Cuban dancer Carlos Acosta declined the opportunity to create his own company in London in order to form his own company in his country, with dancers trained under the rigor of the Cuban ballet school.

After several months of intensive work and having chosen the company’s 25 members, he announced that his company, named Acosta Danza, would make its world premiere on April 8 at the Gran Teatro de La Habana Alicia Alonso (Havana’s Grand theater). The program will include a selection of both contemporary and classical pieces.

Cuban dancer Carlos Acosta declined the opportunity to create his own company in London in order to form his own company in his country, with dancers trained under the rigor of the Cuban ballet school.The harmonic combination of these two styles will be the company’s distinguishing characteristic. Within his own company Carlos Acosta aspires to have a cast that is able to perform the most diverse styles, be it contemporary or classical which is the dream of any choreographer.

“I want the Cuban audience to see me; of course I will dance with my own company,” the 42-year-old dancer told The Havana Reporter, who last year retired from the Royal Ballet of London.

“My heart was always in Cuba, that is why I wanted to create the company here and not in London, where I had the chance to do so. But I come from a very humble place and my country allowed me to become a dancer. Now I want to make my contribution,” he added. Furthermore, his objective is to have a sort of platform to promote the Cuban talent abroad.

Made up of dancers from different schools with different styles, Acosta Danza also has a group of dancers from various countries.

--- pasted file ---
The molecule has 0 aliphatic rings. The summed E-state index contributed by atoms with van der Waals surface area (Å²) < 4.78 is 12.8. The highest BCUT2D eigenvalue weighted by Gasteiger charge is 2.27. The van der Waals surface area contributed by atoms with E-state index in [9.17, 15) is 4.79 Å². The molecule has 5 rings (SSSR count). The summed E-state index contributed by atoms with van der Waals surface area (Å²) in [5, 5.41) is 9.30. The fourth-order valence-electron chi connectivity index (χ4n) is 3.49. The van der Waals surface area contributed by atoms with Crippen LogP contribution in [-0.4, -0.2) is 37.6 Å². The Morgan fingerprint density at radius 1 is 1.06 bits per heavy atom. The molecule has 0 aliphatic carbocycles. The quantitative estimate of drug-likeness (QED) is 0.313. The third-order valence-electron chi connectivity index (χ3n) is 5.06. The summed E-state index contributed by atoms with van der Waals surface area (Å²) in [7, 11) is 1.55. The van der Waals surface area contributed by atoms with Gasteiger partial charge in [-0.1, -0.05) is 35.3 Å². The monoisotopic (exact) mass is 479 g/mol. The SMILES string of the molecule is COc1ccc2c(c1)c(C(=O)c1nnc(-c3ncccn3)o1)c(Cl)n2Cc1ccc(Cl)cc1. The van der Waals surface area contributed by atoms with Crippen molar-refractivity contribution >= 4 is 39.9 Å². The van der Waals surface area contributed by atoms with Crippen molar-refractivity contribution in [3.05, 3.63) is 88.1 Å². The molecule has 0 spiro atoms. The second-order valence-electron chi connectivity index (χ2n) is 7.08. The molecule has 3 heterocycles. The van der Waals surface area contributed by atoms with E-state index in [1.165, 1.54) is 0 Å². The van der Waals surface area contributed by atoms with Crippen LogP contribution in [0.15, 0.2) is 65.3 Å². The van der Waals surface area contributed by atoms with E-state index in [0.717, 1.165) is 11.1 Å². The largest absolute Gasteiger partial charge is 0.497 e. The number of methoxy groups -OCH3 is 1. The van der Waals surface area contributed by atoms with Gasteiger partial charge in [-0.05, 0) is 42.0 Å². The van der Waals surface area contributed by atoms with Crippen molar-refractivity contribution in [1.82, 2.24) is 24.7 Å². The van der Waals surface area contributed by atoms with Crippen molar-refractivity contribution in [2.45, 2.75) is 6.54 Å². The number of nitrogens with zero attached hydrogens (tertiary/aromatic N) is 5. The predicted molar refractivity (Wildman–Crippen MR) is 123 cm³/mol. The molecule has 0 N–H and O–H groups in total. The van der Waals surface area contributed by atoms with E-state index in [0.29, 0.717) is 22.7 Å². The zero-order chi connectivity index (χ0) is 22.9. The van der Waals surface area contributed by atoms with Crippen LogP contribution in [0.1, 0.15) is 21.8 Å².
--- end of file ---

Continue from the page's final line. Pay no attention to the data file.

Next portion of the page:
“In an ever more globalized world, Cuba features great talent in terms of music and dance and that is what I want to explore, to reflect what identifies this island,” he noted.

„I intend to convey my philosophy; everything that I have learned throughout my career. I want to come up with new ideas and open the doors for artists and choreographers from other countries to come to Cuba,” Acosta commented.

“I am now making a transition, exploring new styles rather than doing the classical repertoire,” he said.

The Cuban dancer would also like to do a national tour and get to places where ballet companies do not usually perform.

Acosta hopes to earn a place in the Cuban dance world with his company by developing a contemporary style but without leaving behind classical ballet techniques.

The Acosta Danza Company will perform a selection of contemporary pieces (Alrededor no hay nada, Fauno, El cruce sobre el Niágara, De Punta a cabo and Carmen) on April 8, 9, 10, 12 and 13.

On April 16 and 17 a classical program will be shown with various pas de deux like in the second act of Swan Lake, Winter Dreams and Carmen.

The dieing swan will also be presented as well as the End of Time, Buenos Aires, Je ne Regrette Rien, Les Bourgeois and Majísimo.

Share on FB Share on TT